Présentation de l’éditeur
Weaving together theoretical, historical, and legal approaches, this book offers a fresh perspective on the concept of allegiance and its revival in recent times, identifying and contextualising its evolving association with theories of citizenship.
The book explores how allegiance was historically owed in return for the sovereign’s protection but has been redeployed by modern governments to justify the withdrawal of protection. It examines allegiance from multiple perspectives, including laws for the revocation of citizenship, new ideas of citizenship education, the doctrine of treason, oaths of allegiance, naturalisation tests, and theories of belonging. This thought-provoking book ultimately finds allegiance to be a feudal concept that is inappropriate in the liberal democratic state, and is misplaced, even dangerous, in its association with modern citizenship. Rejecting allegiance, but reaching a constructive resolution, it explores modern alternatives to describe the bond between citizens, advancing a new perspective on the ‘enigma’ of belonging.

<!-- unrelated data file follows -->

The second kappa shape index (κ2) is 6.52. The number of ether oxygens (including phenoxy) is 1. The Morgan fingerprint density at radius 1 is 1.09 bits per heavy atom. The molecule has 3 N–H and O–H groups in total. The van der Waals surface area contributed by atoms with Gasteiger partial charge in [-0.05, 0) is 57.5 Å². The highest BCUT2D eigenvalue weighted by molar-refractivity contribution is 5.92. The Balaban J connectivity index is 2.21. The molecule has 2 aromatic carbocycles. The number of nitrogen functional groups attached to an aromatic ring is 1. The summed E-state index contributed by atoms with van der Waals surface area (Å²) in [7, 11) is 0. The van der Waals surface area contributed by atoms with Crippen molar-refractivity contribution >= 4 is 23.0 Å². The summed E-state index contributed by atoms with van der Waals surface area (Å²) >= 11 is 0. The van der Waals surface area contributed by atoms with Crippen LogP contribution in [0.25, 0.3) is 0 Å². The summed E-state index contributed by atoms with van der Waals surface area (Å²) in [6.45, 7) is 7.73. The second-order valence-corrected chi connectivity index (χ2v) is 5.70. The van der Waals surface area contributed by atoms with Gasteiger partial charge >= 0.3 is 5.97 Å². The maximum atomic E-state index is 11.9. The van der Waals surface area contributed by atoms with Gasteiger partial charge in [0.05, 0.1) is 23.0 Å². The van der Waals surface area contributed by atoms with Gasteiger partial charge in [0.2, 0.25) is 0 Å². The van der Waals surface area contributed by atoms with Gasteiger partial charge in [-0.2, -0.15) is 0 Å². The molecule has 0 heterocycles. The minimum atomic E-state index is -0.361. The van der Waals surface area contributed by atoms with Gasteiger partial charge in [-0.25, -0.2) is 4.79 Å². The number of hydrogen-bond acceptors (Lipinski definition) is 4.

With its carefully constructed analysis, this work will prove pivotal in furthering our understanding of allegiance and citizenship. Its legal–theoretical account of a complex and under-theorised concept make it valuable reading for legal and political theorists, legal historians, and scholars of citizenship, law, and social politics.
Helen Irving, Professor Emerita, Sydney Law School, The University of Sydney, Australia.
1. Introduction: the origins and evolution of allegiance
2. Dual citizenship and ‘split allegiance’
3. Naturalisation and transfer of allegiance
4. Swearing allegiance
6. Loss of citizenship
7. Buying citizenship
8. Conclusion: the citizenship bond